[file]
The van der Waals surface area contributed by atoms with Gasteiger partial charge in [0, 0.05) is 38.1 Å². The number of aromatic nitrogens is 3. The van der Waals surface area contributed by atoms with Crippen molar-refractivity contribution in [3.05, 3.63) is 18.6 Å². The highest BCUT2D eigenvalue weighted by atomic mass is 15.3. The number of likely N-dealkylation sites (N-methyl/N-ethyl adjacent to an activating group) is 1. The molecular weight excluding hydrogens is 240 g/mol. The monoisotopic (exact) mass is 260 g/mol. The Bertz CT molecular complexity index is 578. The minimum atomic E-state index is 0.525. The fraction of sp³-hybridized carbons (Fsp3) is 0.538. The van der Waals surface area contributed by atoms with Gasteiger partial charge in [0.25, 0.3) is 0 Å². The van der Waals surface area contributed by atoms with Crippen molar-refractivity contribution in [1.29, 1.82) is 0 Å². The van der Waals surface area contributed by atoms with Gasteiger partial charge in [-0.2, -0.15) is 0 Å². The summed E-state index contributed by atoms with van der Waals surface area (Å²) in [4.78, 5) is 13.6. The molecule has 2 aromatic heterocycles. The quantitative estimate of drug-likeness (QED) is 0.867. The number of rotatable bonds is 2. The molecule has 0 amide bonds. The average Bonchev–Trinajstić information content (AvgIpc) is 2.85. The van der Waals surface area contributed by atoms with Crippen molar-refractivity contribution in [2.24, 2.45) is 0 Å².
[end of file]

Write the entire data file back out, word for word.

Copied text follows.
The van der Waals surface area contributed by atoms with Gasteiger partial charge in [0, 0.05) is 38.1 Å². The number of aromatic nitrogens is 3. The van der Waals surface area contributed by atoms with Crippen molar-refractivity contribution in [3.05, 3.63) is 18.6 Å². The highest BCUT2D eigenvalue weighted by atomic mass is 15.3. The number of likely N-dealkylation sites (N-methyl/N-ethyl adjacent to an activating group) is 1. The molecular weight excluding hydrogens is 240 g/mol. The monoisotopic (exact) mass is 260 g/mol. The Bertz CT molecular complexity index is 578. The minimum atomic E-state index is 0.525. The fraction of sp³-hybridized carbons (Fsp3) is 0.538. The van der Waals surface area contributed by atoms with Gasteiger partial charge in [0.25, 0.3) is 0 Å². The van der Waals surface area contributed by atoms with Crippen molar-refractivity contribution in [1.29, 1.82) is 0 Å². The van der Waals surface area contributed by atoms with Gasteiger partial charge in [-0.2, -0.15) is 0 Å². The summed E-state index contributed by atoms with van der Waals surface area (Å²) in [4.78, 5) is 13.6. The molecule has 2 aromatic heterocycles. The quantitative estimate of drug-likeness (QED) is 0.867. The number of rotatable bonds is 2. The molecule has 0 amide bonds. The average Bonchev–Trinajstić information content (AvgIpc) is 2.85. The van der Waals surface area contributed by atoms with Crippen molar-refractivity contribution in [2.24, 2.45) is 0 Å².